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Arthritis Res Ther. 2010; 12(3): R116.
Published online Jun 16, 2010. doi:  10.1186/ar3053
PMCID: PMC2911910
Only one independent genetic association with rheumatoid arthritis within the KIAA1109-TENR-IL2-IL21 locus in Caucasian sample sets: confirmation of association of rs6822844 with rheumatoid arthritis at a genome-wide level of significance
Jade E Hollis-Moffatt,#1 Michael Chen-Xu,#1 Ruth Topless,1 Nicola Dalbeth,2 Peter J Gow,3 Andrew A Harrison,4 John Highton,5 Peter BB Jones,2 Michael Nissen,6 Malcolm D Smith,6 Andre van Rij,7 Gregory T Jones,7 Lisa K Stamp,8 and Tony R Merrimancorresponding author1
1Department of Biochemistry, 710 Cumberland Street, University of Otago, Dunedin 9054, New Zealand
2Department of Medicine, 85 Park Road, University of Auckland, Auckland 1142, New Zealand
3Department of Rheumatology, Middlemore Hospital, Hospital Road, Auckland 1640, New Zealand
4Department of Medicine, 23A Mein Street, University of Otago, Wellington 6242, New Zealand
5Department of Medicine, Great King Street, University of Otago, Dunedin 9054, New Zealand
6Department of Medicine, Daws Road, Flinders Medical Centre and Repatriation General Hospital, Adelaide 5041, Australia
7Department of Surgery, Great King Street, University of Otago, Dunedin 9054, New Zealand
8Department of Medicine, Riccarton Avenue, University of Otago, Christchurch 8140, New Zealand
corresponding authorCorresponding author.
#Contributed equally.
Jade E Hollis-Moffatt: jade.hollis-moffatt/at/stonebow.otago.ac.nz; Michael Chen-Xu: chemi166/at/student.otago.ac.nz; Ruth Topless: ruth.mccallum/at/stonebow.otago.ac.nz; Nicola Dalbeth: n.dalbeth/at/auckland.ac.nz; Peter J Gow: PGow/at/middlemore.co.nz; Andrew A Harrison: andrew.harrison/at/otago.ac.nz; John Highton: john.highton/at/stonebow.otago.ac.nz; Peter BB Jones: p.jones/at/auckland.ac.nz; Michael Nissen: michaelnissen/at/gmail.com; Malcolm D Smith: malcolm.Smith/at/health.sa.gov.au; Andre van Rij: andre.vanrij/at/otago.ac.nz; Gregory T Jones: greg.jones/at/otago.ac.nz; Lisa K Stamp: lisaStamp/at/cdhb.govt.nz; Tony R Merriman: tony.merriman/at/stonebow.otago.ac.nz
Received April 7, 2010; Revised May 25, 2010; Accepted June 16, 2010.
Introduction
The single nucleotide polymorphism (SNP) rs6822844 within the KIAA1109-TENR-IL2-IL21 gene cluster has been associated with rheumatoid arthritis (RA). Other variants within this cluster, including rs17388568 that is not in linkage disequilibrium (LD) with rs6822844, and rs907715 that is in moderate LD with rs6822844 and rs17388568, have been associated with a number of autoimmune phenotypes, including type 1 diabetes (T1D). Here we aimed to: one, confirm at a genome-wide level of significance association of rs6822844 with RA and, two, evaluate whether or not there were effects independent of rs6822844 on RA at the KIAA1109-TENR-IL2-IL21 locus.
Methods
A total of 842 Australasian RA patients and 1,115 controls of European Caucasian ancestry were genotyped for rs6822844, rs17388568 and rs907715. Meta-analysis of these data with published and publicly-available data was conducted using STATA.
Results
No statistically significant evidence for association was observed in the Australasian sample set for rs6822844 (odds ratio (OR) = 0.95 (0.80 to 1.12), P = 0.54), or rs17388568 (OR = 1.03 (0.90 to 1.19), P = 0.65) or rs907715 (OR = 0.98 (0.86 to 1.12), P = 0.69). When combined in a meta-analysis using data from a total of 9,772 cases and 10,909 controls there was a genome-wide level of significance supporting association of rs6822844 with RA (OR = 0.86 (0.82 to 0.91), P = 8.8 × 10-8, P = 2.1 × 10-8 including North American Rheumatoid Arthritis Consortium data). Meta-analysis of rs17388568, using a total of 6,585 cases and 7,528 controls, revealed no significant association with RA (OR = 1.03, (0.98 to 1.09); P = 0.22) and meta-analysis of rs907715 using a total of 2,689 cases and 4,045 controls revealed a trend towards association (OR = 0.93 (0.87 to 1.00), P = 0.07). However, this trend was not independent of the association at rs6822844.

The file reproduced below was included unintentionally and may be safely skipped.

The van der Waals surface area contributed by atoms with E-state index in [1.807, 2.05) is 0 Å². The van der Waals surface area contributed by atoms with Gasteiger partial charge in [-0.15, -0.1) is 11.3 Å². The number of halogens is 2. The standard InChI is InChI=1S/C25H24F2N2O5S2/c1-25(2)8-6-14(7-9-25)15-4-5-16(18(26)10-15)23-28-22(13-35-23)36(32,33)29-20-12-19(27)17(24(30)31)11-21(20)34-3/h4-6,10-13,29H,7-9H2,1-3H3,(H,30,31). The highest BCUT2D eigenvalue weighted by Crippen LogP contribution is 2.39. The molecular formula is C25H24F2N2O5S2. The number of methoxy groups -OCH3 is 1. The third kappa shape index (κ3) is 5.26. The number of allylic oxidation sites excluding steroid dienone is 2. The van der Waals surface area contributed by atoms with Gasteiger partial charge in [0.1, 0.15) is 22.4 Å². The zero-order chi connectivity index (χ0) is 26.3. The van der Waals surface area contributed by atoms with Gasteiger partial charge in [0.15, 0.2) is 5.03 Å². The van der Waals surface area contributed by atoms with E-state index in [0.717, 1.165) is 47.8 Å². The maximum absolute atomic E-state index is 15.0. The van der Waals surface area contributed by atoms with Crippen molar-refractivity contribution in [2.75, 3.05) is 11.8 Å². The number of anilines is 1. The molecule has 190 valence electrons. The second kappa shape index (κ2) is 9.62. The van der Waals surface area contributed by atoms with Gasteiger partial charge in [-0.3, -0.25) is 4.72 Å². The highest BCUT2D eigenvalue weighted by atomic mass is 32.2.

Conclusions
The KIAA1109-TENR-IL2-IL21 gene cluster, that encodes an interleukin (IL-21) that plays an important role in Th17 cell biology, is the 20th locus for which there is a genome-wide (P ≤ 5 ×10-8) level of support for association with RA. As for most other autoimmune diseases, with the notable exception of T1D, rs6822844 is the dominant association in the locus. The KIAA1109-TENR-IL2-IL21 locus also confers susceptibility to other autoimmune phenotypes with a heterogeneous pattern of association.
Genetic associations implicate aberrant activation and regulation of autoreactive T-cells as central to RA. In addition to the established human leukocyte antigen locus DRB1, other genes more recently confirmed (either through wide replication or combined analysis at a genome-wide level of significance, P ≤ 10-8) as playing a role in the development of RA are the protein tyrosine phosphatase non-receptor 22 gene (PTPN22) [1], cytotoxic T-lymphocyte associated 4 (CTLA4) [2], an intergenic region on human chromosome 6 [3,4], signal transducer and activator of transcription 4 (STAT4) [5,6], the TNF receptor-associated factor 1 region (TRAF/C5) [3,7,8], CD40 [9,10], B-lymphocyte kinase (BLK) and the NF-kB family member c-Rel [11]. Aside from HLA-DRB1 and PTPN22, the effects are weak (odds ratio (OR) < 1.3). Most of these loci are also implicated as risk factors in other autoimmune phenotypes [12].
The KIAA1109-TENR-IL2-IL21 region has been associated with a number of autoimmune phenotypes including type 1 diabetes (T1D) [13], ulcerative colitis [14], Crohn's disease [15], celiac disease [16], Graves' disease (GD) [13], systemic lupus erythematosus (SLE) [17], psoriatic arthritis [18], and juvenile idiopathic arthritis [19] (Table (Table1).1). There have been several studies testing this region for association with RA in European Caucasian sample sets, with varying levels of supporting evidence (0.24 >P > 2.8 × 10-4) [6,12,20,21]. There is extensive linkage disequilibrium across the region, hampering fine-mapping efforts [13], however it is clear that there are two independent autoimmune associated regions within the KIAA1109-TENR-IL2-IL21 gene cluster. Here, we aimed to consolidate all available data on two SNPs independently associated with autoimmunity within the KIAA1109-TENR-IL2-IL21 gene cluster: rs6822844 (minor allele protective) and rs17388568 (minor allele susceptible), each into a single meta-analysis of association with RA that included previously published data, new genotype data from Australasia, and publicly-available data from the Wellcome Trust Case Control Consortium (WTCCC) [22].